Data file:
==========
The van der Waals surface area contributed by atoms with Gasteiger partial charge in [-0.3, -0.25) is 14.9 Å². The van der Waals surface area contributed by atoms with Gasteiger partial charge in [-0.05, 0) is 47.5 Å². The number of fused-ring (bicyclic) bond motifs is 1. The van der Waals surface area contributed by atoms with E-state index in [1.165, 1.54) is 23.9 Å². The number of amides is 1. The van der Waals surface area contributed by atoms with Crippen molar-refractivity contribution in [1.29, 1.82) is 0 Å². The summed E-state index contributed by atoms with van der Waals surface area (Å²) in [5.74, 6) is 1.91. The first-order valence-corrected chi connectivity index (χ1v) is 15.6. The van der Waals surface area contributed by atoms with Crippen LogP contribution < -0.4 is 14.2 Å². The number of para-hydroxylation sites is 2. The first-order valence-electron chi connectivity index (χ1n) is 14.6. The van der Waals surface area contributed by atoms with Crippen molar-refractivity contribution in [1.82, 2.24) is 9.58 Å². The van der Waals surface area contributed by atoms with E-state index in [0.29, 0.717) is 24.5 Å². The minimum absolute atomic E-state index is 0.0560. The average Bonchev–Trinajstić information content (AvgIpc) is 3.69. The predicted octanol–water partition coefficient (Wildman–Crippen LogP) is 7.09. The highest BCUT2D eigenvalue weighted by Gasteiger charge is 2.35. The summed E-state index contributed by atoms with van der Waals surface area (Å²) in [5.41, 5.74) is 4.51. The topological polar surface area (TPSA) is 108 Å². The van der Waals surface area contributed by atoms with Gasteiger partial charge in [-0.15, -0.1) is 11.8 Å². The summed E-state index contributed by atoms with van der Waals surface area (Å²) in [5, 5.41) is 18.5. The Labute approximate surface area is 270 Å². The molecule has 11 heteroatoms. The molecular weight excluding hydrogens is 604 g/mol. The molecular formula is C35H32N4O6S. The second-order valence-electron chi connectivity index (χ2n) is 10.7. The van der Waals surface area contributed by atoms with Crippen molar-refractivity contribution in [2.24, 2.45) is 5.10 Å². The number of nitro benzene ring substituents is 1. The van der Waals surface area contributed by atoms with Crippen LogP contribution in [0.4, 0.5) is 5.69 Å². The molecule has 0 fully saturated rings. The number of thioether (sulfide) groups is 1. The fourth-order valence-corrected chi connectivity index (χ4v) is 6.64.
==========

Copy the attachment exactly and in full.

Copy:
The van der Waals surface area contributed by atoms with Gasteiger partial charge in [-0.3, -0.25) is 14.9 Å². The van der Waals surface area contributed by atoms with Gasteiger partial charge in [-0.05, 0) is 47.5 Å². The number of fused-ring (bicyclic) bond motifs is 1. The van der Waals surface area contributed by atoms with E-state index in [1.165, 1.54) is 23.9 Å². The number of amides is 1. The van der Waals surface area contributed by atoms with Crippen molar-refractivity contribution in [1.29, 1.82) is 0 Å². The summed E-state index contributed by atoms with van der Waals surface area (Å²) in [5.74, 6) is 1.91. The first-order valence-corrected chi connectivity index (χ1v) is 15.6. The van der Waals surface area contributed by atoms with Crippen LogP contribution < -0.4 is 14.2 Å². The number of para-hydroxylation sites is 2. The first-order valence-electron chi connectivity index (χ1n) is 14.6. The van der Waals surface area contributed by atoms with Crippen molar-refractivity contribution in [1.82, 2.24) is 9.58 Å². The van der Waals surface area contributed by atoms with E-state index in [0.29, 0.717) is 24.5 Å². The minimum absolute atomic E-state index is 0.0560. The average Bonchev–Trinajstić information content (AvgIpc) is 3.69. The predicted octanol–water partition coefficient (Wildman–Crippen LogP) is 7.09. The highest BCUT2D eigenvalue weighted by Gasteiger charge is 2.35. The summed E-state index contributed by atoms with van der Waals surface area (Å²) in [5.41, 5.74) is 4.51. The topological polar surface area (TPSA) is 108 Å². The van der Waals surface area contributed by atoms with Gasteiger partial charge in [-0.15, -0.1) is 11.8 Å². The summed E-state index contributed by atoms with van der Waals surface area (Å²) in [5, 5.41) is 18.5. The Labute approximate surface area is 270 Å². The molecule has 11 heteroatoms. The molecular weight excluding hydrogens is 604 g/mol. The molecular formula is C35H32N4O6S. The second-order valence-electron chi connectivity index (χ2n) is 10.7. The van der Waals surface area contributed by atoms with Crippen molar-refractivity contribution in [2.24, 2.45) is 5.10 Å². The number of nitro benzene ring substituents is 1. The van der Waals surface area contributed by atoms with Crippen LogP contribution in [0.4, 0.5) is 5.69 Å². The molecule has 0 fully saturated rings. The number of thioether (sulfide) groups is 1. The fourth-order valence-corrected chi connectivity index (χ4v) is 6.64.